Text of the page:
This triggers the epigenome, or epigenetics, which are parts of the DNA that don’t always manifest and depend on environmental stimuli.
The environment includes influences such as:
- Stability of the pregnancy itself and fetal health
- Nutrition, water quality, pollution
- Education level, culture, family literacy
These kinds of factors have a huge influence on a growing child, but there’s a twist about why that is.
Indeed, in the debate of nature versus nurture, the majority of scientific literature comes down on the side of nature.
In fact, there’s a big twist about the environment that is revolutionizing the scientific field.
Why nature ultimately wins out over nurture
The reason that nature ultimately wins out over nurture is that nurture is not as measurable or linear an influence as scientists once thought.
Whereas Freudian psychology and other analysts once thought that our family background is clearly our major formative influence, science has shown that who we become is actually very difficult to measurably trace to our family influences.
It’s much easier to trace to our genetics and inherited characteristics and talents that we were born with, because a definite through-line exists.
“One of the most remarkable discoveries is that even most measures of the environment that are used in psychology—such as the quality of parenting, social support and life events—show significant genetic impact.”
This is huge, if you understand the gravity of what Plomin is suggesting here, which is that the environment itself is orbiting around a genetic constellation.
As Plomin explains, our environment itself is partly a product and reflection of genetics and genetic selection.
“Genetic influence slips in because the environment is not randomly ‘out there’ independent of us and our behavior.
We select, modify and even create our environments in line with our genetic propensities.”
Plomin serves as professor of behavioral genetics at the Institute of Psychiatry, Psychology & Neuroscience at King’s College London and he most certainly knows what he’s talking about far more than most.
A typical example of the nature embedded in nurture can be found in breastfeeding:
Yes it has a big impact on an infant’s later personality and development in various ways, but this mostly depends on the already existing genes of the baby being breastfed.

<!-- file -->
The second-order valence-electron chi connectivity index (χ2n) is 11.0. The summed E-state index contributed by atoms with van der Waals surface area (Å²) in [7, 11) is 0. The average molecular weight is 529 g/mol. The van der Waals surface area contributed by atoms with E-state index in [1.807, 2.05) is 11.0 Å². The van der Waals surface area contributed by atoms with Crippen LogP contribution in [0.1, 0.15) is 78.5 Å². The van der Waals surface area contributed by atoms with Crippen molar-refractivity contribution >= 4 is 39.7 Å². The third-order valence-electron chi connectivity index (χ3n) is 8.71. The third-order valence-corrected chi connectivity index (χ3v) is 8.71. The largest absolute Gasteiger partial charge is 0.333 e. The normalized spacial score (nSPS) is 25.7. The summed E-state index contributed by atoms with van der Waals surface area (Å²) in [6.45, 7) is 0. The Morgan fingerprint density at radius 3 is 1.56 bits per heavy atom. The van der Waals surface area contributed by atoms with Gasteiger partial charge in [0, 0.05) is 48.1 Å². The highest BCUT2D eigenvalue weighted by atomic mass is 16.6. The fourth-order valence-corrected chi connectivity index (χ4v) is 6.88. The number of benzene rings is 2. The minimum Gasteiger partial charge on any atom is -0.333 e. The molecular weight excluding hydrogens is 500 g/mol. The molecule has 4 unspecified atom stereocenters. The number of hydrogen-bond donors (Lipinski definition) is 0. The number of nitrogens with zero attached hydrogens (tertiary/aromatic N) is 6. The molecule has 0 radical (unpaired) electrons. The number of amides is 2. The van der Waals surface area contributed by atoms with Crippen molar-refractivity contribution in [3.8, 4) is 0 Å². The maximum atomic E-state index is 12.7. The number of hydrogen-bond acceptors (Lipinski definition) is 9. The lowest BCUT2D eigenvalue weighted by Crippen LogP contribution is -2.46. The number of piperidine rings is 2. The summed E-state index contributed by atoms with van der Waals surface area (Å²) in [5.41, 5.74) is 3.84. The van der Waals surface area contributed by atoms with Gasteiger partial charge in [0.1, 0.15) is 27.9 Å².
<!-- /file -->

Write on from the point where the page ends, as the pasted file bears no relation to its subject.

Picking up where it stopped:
Taking a deeper look at nature
When we take a deeper look at nature, we find that it is also something of a mystery.
After all, what were the original factors that led to any two people being more intelligent than any two others if not environmental factors and adapting to survive to the outer environment?
It would seem, by the Darwinian model, that intelligence embedded itself in genes as part of survival traits and tried to pack as much preset information, reflexes and capacities into the starting software as possible.
Noam Chomsky, for example, convincingly demonstrated his theory for why language learning is an innate mental capacity held from the moment of birth, and is not “learned” or created.
So much of what we are is absolute and inherent, and not about the software that our culture or tribe installs into us.
While environments bring out or inhibit various parts of that software, no convincing case has been made for the environment acting as the prime mover of a person’s intelligence.
The science is clear
Past thinkers like John Locke believed in tabula rasa, that we are a blank slate shaped entirely by our experiences and environment.
Then science progressed and thoroughly disproved this thesis.
But the popularity of emphasizing outer influences has continued in various social sciences.
It’s popular to say that nature and nurture are like a yin-yang relationship working together and that neither outweighs the other.
But that’s not really true.
While our environment clearly has a big influence on IQ in unpredictable ways, it’s not the giant factor it was once built up to be.
This is especially key to absorb, since the environment is partly a reflection and selection formed by genetic traits.
At this point we know that the environment and outer influences have a somewhat erratic and unpredictable influence, while nature has a steady, heritable hand in deciding how smart you will be.
The jury is in:
Nature far outweighs nurture.